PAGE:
Minnesota Workers' Comp Death Benefits: Eligibility & Amounts

Learn who is eligible for workers' compensation death benefits in Minnesota.

If an employee dies because of a work-related injury or illness in Minnesota, certain family members might be eligible for death benefits through workers’ compensation. Death benefits include weekly payments to help replace the deceased worker’s income, as well as funeral and burial costs. (Other workers’ compensation benefits are available to injured workers who are still alive.)

Which Family Members Are Eligible for Death Benefits in Minnesota?

Certain family members are considered dependents and receive priority for benefits, including:

  • a spouse (unless that spouse was voluntarily living apart from the worker at the time of the injury or death)
  • a child under the age of 18, or under the age of 25 if pursuing a full-time education, and
  • an adult child who is incapable of self-support because of a disability.

Other family members who received some or all of their financial support from the worker can also qualify as a full or partial dependents, including parents, parents-in-law, grandparents, or siblings.

How Much Are Death Benefits in Minnesota?

Death benefits are based on the worker’s average weekly wage prior to the injury. The total amount of death benefits paid to all family members cannot be more than 66 ⅔% of the deceased worker’s average weekly wage. And, the weekly benefit cannot be more than a maximum set by law each year. For October 1, 2017 through September 30, 2018, the maximum weekly benefit is $1,061.82.

Minnesota law also provides for a yearly cost of living adjustment to workers’ compensation benefits, starting on the third anniversary (for injuries on or after October 1, 2013). These cost of living adjustments can result in weekly payments greater than the maximum rate stated above. (For a full list of weekly maximums and cost of living adjustments based on the date of accident, see the Minnesota Department of Labor and Industry website.)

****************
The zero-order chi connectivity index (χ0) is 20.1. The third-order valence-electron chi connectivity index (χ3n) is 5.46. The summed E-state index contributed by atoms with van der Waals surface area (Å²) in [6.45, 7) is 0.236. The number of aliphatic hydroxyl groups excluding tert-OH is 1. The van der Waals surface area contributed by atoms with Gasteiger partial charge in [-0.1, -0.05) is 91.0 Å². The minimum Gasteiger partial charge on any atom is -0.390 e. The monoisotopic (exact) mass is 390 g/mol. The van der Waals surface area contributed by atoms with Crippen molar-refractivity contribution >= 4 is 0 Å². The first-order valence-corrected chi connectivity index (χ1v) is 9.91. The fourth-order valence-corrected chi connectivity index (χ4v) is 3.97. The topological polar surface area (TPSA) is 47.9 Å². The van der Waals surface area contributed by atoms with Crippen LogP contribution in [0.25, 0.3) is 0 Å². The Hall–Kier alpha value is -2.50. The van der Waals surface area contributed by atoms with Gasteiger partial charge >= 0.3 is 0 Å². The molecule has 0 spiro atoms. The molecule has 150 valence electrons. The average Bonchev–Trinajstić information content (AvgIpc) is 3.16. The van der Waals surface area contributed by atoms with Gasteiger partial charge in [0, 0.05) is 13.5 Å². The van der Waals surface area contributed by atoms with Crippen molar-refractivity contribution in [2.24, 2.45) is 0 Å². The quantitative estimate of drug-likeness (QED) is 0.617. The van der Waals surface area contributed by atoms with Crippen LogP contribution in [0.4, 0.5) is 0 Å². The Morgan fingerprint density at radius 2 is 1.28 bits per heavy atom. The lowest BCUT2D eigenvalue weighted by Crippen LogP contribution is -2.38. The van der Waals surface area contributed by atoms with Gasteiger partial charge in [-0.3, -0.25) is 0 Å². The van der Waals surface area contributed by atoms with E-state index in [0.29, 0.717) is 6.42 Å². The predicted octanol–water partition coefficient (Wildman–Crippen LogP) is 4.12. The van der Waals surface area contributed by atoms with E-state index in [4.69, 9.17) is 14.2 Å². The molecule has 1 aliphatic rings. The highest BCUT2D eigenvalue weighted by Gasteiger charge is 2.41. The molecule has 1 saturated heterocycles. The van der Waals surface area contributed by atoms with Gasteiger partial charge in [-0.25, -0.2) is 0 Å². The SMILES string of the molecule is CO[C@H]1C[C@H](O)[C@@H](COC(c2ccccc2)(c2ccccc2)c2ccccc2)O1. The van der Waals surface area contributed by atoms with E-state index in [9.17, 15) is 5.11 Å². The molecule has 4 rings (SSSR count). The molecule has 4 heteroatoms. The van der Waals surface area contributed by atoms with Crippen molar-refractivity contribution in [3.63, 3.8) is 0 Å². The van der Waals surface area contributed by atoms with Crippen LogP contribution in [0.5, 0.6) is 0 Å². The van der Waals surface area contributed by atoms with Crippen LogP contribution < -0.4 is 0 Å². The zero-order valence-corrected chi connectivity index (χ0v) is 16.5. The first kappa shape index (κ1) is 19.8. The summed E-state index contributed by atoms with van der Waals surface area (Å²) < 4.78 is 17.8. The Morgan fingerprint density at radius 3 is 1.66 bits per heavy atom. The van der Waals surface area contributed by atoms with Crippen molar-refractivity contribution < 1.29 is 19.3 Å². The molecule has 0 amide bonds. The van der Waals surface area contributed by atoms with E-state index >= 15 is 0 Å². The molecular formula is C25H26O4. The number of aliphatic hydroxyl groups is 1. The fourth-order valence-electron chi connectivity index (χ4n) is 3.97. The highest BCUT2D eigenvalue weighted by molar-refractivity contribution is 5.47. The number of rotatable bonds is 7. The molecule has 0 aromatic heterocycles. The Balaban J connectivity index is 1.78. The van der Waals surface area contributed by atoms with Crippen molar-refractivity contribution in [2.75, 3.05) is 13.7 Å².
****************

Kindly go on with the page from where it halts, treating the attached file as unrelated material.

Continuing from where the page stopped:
Benefits are paid in the following amounts and order of priority until the total benefit reaches 66 ⅔% of the worker’s average weekly wage:

  • If there is a spouse and no dependent children. The surviving spouse receives 50% of the worker’s average weekly wage for a period of ten years.
  • If there is a spouse and one dependent child. The surviving spouse receives 60% of the average weekly wage for the benefit of both the spouse and the child. Once the child is no longer a dependent, the spouse’s payment is reduced by 16 ⅔%. The spouse will receive this reduced benefit for ten more years after the child stops being dependent.
  • If there is a spouse and two or more dependent children. The surviving spouse receives 66 ⅔% of the average weekly wage for the benefit of the spouse and the children. When all children are no longer dependents, the spouse’s payment is reduced by 25%. Those reduced payments will continue for 10 years.
  • If there is no spouse but there are one or more dependent children. With one dependent child, the benefit is 55% of the worker’s average weekly wages. If there is more than one dependent child, the children will share 66 ⅔% equally.
  • If there is no spouse and no children, but there are one or more dependent parents. The benefit is 35% for one dependent parent, or 45% shared between two dependent parents.
  • If there is no dependent spouse, child, or parent. Any wholly dependent grandparent, grandchild, sibling, or parent-in-law would receive 30% of the worker’s average weekly wage. If there is more than one such dependent, they would share 35% of the average weekly wage.
  • If there are no dependents. The deceased worker’s estate receives $60,000 in a lump sum.

The minimum total payments to dependent beneficiaries must add up to at least $60,000. If any of the above family members were only partially dependent, they would be entitled to a reduced death benefit in proportion to how much financial support they received from the worker. In appropriate circumstances, the Minnesota Workers’ Compensation Court can determine that a portion of benefits for one or more minor children be paid to a guardian on the children’s behalf, instead of to the surviving spouse.

When Do Death Benefits End?

When any dependent dies or gets married then benefits usually end for that individual. The one exception is that a surviving spouse will continue to receive benefits after remarriage until the 10-year limit is reached. When a child reaches age 18 (or age 25 if a full-time student) benefits will stop, unless the child is disabled and incapacitated from earning.

Benefits for Burial Costs

The workers’ dependents or the estate of the deceased worker can also receive up to $15,000 for burial expenses.

Next Steps for Dependents

A beneficiary can file for benefits by completing the Claim Petition for Dependency Benefits or Payment to Estate form, available at the website of the Minnesota Workers’ Compensation Division. There are strict deadlines for providing notice of the death to the worker’s employer and filing a claim for death benefits. To learn more, consult with a workers’ comp attorney in your area.

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